james2 at jfirth.net
Tue Sep 13 12:37:33 BST 2011
Peter Fairbrother wrote:
> I'm pretty sure the intended recipient has to be the person the sender
> intends (in his mind) to send the email to, ie the fortune500 company,
> not the researchers.
> If the sender made a mistake and the researchers got the email by
> mistake, then they would be innocent - but that's not what happened,
> they got the emails intentionally.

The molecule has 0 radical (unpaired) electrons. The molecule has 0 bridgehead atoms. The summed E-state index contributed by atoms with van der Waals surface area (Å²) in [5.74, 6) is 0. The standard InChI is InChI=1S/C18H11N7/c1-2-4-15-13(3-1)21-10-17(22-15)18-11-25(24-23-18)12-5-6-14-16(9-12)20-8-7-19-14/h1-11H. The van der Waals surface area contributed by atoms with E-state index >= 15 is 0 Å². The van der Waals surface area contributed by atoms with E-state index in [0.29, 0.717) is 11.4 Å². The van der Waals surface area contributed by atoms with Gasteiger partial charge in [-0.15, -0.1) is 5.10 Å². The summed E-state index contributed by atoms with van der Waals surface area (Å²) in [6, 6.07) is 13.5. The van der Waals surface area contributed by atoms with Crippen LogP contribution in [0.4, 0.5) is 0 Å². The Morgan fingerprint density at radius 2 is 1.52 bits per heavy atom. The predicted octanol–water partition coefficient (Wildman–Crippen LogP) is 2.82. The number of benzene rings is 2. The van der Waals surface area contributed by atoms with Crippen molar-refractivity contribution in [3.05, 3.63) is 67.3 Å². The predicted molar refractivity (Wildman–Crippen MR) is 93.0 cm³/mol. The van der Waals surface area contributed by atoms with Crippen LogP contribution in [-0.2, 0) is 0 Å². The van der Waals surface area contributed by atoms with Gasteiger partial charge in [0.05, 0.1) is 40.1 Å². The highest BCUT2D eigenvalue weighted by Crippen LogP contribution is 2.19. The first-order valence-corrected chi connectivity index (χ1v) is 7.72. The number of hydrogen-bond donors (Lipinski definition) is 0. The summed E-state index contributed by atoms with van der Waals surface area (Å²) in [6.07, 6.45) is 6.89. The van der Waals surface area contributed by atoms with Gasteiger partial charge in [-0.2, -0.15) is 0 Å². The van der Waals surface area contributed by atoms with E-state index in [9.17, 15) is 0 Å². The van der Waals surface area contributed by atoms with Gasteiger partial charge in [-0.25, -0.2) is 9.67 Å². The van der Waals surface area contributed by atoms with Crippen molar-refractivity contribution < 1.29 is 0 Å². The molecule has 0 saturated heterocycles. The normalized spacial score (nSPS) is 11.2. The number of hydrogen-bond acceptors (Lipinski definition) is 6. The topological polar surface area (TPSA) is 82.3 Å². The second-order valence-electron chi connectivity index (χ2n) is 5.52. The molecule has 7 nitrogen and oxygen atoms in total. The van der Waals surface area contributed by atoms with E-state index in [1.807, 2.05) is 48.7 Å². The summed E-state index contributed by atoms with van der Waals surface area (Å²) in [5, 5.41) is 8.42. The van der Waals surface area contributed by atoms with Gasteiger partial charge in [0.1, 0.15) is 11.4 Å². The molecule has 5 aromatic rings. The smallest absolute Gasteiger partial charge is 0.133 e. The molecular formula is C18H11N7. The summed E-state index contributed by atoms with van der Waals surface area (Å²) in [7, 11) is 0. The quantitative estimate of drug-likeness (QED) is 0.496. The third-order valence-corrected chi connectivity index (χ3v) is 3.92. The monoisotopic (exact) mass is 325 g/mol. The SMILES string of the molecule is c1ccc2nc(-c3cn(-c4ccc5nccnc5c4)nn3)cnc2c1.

> Note that if you did this by mistake (eg if att.com had a division
> called spl, and you registered splatt.com without intending to see any
> ATT mail) it might  still be interception - but it wouldn't be a
> criminal offense as there was no intent.
>  depending on whether the Judge thinks the "as to" in S.2(2) implies
> an element of intent or not - a moot point
Not wanting to give CPS or police an easy ride for letting BT off the hook
re Phorm, this neatly highlights why RIPA might become even more illiberal
if it enforced a stricter definition of liability.
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